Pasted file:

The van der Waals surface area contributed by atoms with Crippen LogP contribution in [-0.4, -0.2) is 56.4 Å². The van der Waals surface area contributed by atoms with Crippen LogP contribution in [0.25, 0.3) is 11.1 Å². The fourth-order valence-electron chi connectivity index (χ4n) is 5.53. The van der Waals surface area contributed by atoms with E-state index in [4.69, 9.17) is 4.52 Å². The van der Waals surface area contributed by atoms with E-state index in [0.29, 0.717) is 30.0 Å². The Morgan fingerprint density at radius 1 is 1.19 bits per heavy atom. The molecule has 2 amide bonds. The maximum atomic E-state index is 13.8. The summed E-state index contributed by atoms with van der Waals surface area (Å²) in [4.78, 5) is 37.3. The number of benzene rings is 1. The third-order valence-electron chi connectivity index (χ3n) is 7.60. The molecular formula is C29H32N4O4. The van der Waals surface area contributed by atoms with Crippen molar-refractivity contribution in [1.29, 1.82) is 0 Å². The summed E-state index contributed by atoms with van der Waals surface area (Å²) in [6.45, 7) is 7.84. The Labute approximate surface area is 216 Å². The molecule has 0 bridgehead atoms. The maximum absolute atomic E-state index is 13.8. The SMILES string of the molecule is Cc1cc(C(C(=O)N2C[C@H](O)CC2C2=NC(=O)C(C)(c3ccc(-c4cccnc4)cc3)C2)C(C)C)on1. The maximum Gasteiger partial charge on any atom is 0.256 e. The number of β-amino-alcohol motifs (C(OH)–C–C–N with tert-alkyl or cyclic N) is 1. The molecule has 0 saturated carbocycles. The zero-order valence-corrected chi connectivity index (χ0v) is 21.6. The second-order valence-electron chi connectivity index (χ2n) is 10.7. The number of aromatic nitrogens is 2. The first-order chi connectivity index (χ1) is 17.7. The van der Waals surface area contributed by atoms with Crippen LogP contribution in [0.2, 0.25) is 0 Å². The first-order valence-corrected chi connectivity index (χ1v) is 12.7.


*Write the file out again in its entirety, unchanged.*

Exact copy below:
The van der Waals surface area contributed by atoms with Crippen LogP contribution in [-0.4, -0.2) is 56.4 Å². The van der Waals surface area contributed by atoms with Crippen LogP contribution in [0.25, 0.3) is 11.1 Å². The fourth-order valence-electron chi connectivity index (χ4n) is 5.53. The van der Waals surface area contributed by atoms with E-state index in [4.69, 9.17) is 4.52 Å². The van der Waals surface area contributed by atoms with E-state index in [0.29, 0.717) is 30.0 Å². The Morgan fingerprint density at radius 1 is 1.19 bits per heavy atom. The molecule has 2 amide bonds. The maximum atomic E-state index is 13.8. The summed E-state index contributed by atoms with van der Waals surface area (Å²) in [4.78, 5) is 37.3. The number of benzene rings is 1. The third-order valence-electron chi connectivity index (χ3n) is 7.60. The molecular formula is C29H32N4O4. The van der Waals surface area contributed by atoms with Crippen molar-refractivity contribution in [1.29, 1.82) is 0 Å². The summed E-state index contributed by atoms with van der Waals surface area (Å²) in [6.45, 7) is 7.84. The Labute approximate surface area is 216 Å². The molecule has 0 bridgehead atoms. The maximum absolute atomic E-state index is 13.8. The SMILES string of the molecule is Cc1cc(C(C(=O)N2C[C@H](O)CC2C2=NC(=O)C(C)(c3ccc(-c4cccnc4)cc3)C2)C(C)C)on1. The maximum Gasteiger partial charge on any atom is 0.256 e. The number of β-amino-alcohol motifs (C(OH)–C–C–N with tert-alkyl or cyclic N) is 1. The molecule has 0 saturated carbocycles. The zero-order valence-corrected chi connectivity index (χ0v) is 21.6. The second-order valence-electron chi connectivity index (χ2n) is 10.7. The number of aromatic nitrogens is 2. The first-order chi connectivity index (χ1) is 17.7. The van der Waals surface area contributed by atoms with Crippen LogP contribution in [0.2, 0.25) is 0 Å². The first-order valence-corrected chi connectivity index (χ1v) is 12.7.